As it turns out, a lot. Because titles can’t be copyrighted, same or similar ones pop up with surprising regularity despite best efforts by authors, agents, publishers, filmmakers, and playwrights to come up with something original. That, of course, is not always a bad thing, as evidenced by this report from Galleycat. A. J. Waines’ Girl on a Train is benefiting from the confusion of readers who were looking to buy Paula Hawkins’ bestseller The Girl on the Train. The sales of Waines’ book have spiked and some readers don’t seem to mind the mix-up as they enjoyed their reading experience.
We spend a lot of time giving feedback to our authors on titles and it’s never not tough. A good title resonates with a book buyer. It makes you either “get” the category/subject matter immediately or it puzzles you enough that it makes you want to find out more. It’s either straightforward and catchy or confusingly oblique but still memorable. Depending on the category you are working in, a strong title can go a long way in helping to market the book. And really, anything goes—Cryptonomicon, anyone?—as long as it’s intriguing in the right way to the right group of readers.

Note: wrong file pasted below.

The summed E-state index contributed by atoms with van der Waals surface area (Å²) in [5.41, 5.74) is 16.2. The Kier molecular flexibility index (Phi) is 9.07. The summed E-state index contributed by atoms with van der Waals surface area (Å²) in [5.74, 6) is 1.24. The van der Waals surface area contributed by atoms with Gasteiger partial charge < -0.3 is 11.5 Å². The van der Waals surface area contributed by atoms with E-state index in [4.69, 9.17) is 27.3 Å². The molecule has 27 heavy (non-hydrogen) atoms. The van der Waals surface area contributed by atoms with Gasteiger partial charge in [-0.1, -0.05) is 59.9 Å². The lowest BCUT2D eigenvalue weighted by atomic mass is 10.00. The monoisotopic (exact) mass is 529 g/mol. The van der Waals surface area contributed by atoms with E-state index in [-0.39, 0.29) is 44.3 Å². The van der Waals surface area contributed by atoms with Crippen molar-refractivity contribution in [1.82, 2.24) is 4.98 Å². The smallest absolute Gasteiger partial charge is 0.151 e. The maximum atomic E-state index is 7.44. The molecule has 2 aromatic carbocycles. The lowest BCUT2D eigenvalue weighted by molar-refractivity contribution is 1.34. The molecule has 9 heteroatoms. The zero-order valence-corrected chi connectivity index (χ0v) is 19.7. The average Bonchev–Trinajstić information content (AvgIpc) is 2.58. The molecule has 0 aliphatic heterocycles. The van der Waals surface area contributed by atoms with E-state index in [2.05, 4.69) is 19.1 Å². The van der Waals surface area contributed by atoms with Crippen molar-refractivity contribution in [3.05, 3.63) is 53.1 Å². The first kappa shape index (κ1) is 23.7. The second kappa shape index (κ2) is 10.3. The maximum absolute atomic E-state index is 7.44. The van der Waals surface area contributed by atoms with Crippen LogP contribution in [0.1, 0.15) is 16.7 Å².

But while everyone tries to be unique, duplicates and triplicates abound. Even after searching Amazon for similar titles in your category, there’s no guarantee that the same one won’t pop up in another genre. Case in point (one is a novel from DGLM client Libby Cudmore due out in 2016; one is a memoir from 2010):
Hey, a good title is a good title is a good title. As long as you’re not intentionally trying to draw readers away from another author’s work by using their title, no harm no foul (at least as far as copyright law is concerned).
What books can you think of that share same/similar titles?